[messaging] Opportunistic encryption and authentication methods

Joseph Bonneau jbonneau at gmail.com
Sat Sep 13 13:43:20 PDT 2014

On Sat, Sep 13, 2014 at 4:13 PM, zaki at manian.org <zaki at manian.org> wrote:

> I can't find any Wickr UI to access a key fingerprint.

FWIW I can't either, at least not on Android.

> We don't really discuss what should happen after a user finds that the key
> fingerprints don't match. Do they just switch communication systems? Report
> to some sort of community or authority? Hire a lawyer? The strength of the
> protocol for dealing with identity errors determines that value of a key
> verification ritual.

This issue has come up before in the case of transparency logs and perhaps
we need to more seriously consider it. If I detected a mismatch and I were
*sure* that the server had misbehaved I would try to capture some basic
forensics, publicize on lists like this and elsewhere, and hope that
whatever reputation I have within security circles will convince a few
folks the server is not be trustworthy.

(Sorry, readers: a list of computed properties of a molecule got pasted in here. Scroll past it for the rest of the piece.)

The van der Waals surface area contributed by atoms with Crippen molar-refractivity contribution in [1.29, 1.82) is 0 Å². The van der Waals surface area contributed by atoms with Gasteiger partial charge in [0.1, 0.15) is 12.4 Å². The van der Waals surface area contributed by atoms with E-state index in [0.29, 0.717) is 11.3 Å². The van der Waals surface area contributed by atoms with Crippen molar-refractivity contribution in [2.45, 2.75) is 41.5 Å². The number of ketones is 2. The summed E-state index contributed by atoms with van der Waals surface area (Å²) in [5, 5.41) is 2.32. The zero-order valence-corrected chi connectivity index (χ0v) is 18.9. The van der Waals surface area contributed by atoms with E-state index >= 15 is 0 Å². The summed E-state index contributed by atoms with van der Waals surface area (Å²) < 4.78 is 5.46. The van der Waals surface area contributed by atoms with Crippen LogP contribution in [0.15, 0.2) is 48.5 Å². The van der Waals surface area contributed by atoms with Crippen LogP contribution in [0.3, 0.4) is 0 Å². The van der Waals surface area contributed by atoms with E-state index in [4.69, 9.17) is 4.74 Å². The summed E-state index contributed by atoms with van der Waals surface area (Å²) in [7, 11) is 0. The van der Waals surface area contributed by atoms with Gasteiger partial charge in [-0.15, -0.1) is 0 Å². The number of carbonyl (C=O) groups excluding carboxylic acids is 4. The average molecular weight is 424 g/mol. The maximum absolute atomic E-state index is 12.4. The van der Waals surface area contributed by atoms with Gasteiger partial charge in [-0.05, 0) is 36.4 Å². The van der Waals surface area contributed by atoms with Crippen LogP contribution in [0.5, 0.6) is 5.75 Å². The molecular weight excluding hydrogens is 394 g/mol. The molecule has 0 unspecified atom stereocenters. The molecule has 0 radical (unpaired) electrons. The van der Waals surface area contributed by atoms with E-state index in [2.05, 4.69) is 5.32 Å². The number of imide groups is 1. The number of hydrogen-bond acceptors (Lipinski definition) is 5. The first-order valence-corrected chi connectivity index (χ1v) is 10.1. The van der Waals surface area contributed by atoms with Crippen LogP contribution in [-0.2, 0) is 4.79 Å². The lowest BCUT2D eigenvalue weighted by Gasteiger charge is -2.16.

The service provider would almost certainly dispute my claim (either it
actually would be my mistake, or if I found a real MITM attack they'd need
to dispute my claim to preserve their reputation). Meanwhile there's a risk
there would be some number of cranks reporting spurious errors, possibly
more than real errors.

So it's not clear exactly how much security we'd gain. I agree with Tom's
point that this is a relatively small amount of code to have an option deep
in the settings to expose the actual key fingerprints used for each message
and I personally wish all proprietary apps did this. But they might
rationally view it as a negative feature if it led to spurious reports and
criticism and didn't effectively prevent real attacks.

There's also an argument to be made that with any proprietary app, the
fingerprint UI could be subverted anyways by pushing a backdoored version
of the app. This is definitely a harder attack though and more likely to be
spotted conclusively by an honest insider or somebody decompiling the
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